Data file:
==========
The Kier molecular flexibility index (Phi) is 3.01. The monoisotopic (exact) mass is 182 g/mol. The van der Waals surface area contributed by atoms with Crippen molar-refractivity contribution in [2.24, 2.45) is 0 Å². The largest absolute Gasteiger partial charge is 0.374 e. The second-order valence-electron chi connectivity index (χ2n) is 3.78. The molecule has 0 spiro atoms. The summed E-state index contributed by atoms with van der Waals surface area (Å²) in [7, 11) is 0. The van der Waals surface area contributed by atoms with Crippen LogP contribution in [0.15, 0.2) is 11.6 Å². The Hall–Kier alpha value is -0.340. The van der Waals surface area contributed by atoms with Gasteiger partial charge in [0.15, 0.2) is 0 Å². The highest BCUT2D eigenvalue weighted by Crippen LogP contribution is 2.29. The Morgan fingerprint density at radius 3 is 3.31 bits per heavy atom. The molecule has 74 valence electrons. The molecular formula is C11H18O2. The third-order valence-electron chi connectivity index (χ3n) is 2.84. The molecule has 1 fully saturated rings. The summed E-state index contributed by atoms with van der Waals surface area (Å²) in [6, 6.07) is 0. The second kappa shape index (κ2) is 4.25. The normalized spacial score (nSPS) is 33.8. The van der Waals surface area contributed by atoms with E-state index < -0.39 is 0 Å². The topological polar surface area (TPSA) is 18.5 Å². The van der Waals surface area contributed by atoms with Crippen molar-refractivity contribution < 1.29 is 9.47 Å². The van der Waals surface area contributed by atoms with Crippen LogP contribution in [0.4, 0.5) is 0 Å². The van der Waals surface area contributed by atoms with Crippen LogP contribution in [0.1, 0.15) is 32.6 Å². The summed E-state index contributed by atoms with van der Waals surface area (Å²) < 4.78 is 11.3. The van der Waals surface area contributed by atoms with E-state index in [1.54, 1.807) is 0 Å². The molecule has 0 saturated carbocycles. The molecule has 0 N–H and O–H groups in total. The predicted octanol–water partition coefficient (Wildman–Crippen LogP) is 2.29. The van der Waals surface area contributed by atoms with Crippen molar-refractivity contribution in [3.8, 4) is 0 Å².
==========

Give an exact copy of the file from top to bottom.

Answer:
The Kier molecular flexibility index (Phi) is 3.01. The monoisotopic (exact) mass is 182 g/mol. The van der Waals surface area contributed by atoms with Crippen molar-refractivity contribution in [2.24, 2.45) is 0 Å². The largest absolute Gasteiger partial charge is 0.374 e. The second-order valence-electron chi connectivity index (χ2n) is 3.78. The molecule has 0 spiro atoms. The summed E-state index contributed by atoms with van der Waals surface area (Å²) in [7, 11) is 0. The van der Waals surface area contributed by atoms with Crippen LogP contribution in [0.15, 0.2) is 11.6 Å². The Hall–Kier alpha value is -0.340. The van der Waals surface area contributed by atoms with Gasteiger partial charge in [0.15, 0.2) is 0 Å². The highest BCUT2D eigenvalue weighted by Crippen LogP contribution is 2.29. The Morgan fingerprint density at radius 3 is 3.31 bits per heavy atom. The molecule has 74 valence electrons. The molecular formula is C11H18O2. The third-order valence-electron chi connectivity index (χ3n) is 2.84. The molecule has 1 fully saturated rings. The summed E-state index contributed by atoms with van der Waals surface area (Å²) in [6, 6.07) is 0. The second kappa shape index (κ2) is 4.25. The normalized spacial score (nSPS) is 33.8. The van der Waals surface area contributed by atoms with E-state index < -0.39 is 0 Å². The topological polar surface area (TPSA) is 18.5 Å². The van der Waals surface area contributed by atoms with Crippen molar-refractivity contribution < 1.29 is 9.47 Å². The van der Waals surface area contributed by atoms with Crippen LogP contribution in [0.4, 0.5) is 0 Å². The van der Waals surface area contributed by atoms with Crippen LogP contribution in [0.1, 0.15) is 32.6 Å². The summed E-state index contributed by atoms with van der Waals surface area (Å²) < 4.78 is 11.3. The van der Waals surface area contributed by atoms with E-state index in [1.54, 1.807) is 0 Å². The molecule has 0 saturated carbocycles. The molecule has 0 N–H and O–H groups in total. The predicted octanol–water partition coefficient (Wildman–Crippen LogP) is 2.29. The van der Waals surface area contributed by atoms with Crippen molar-refractivity contribution in [3.8, 4) is 0 Å².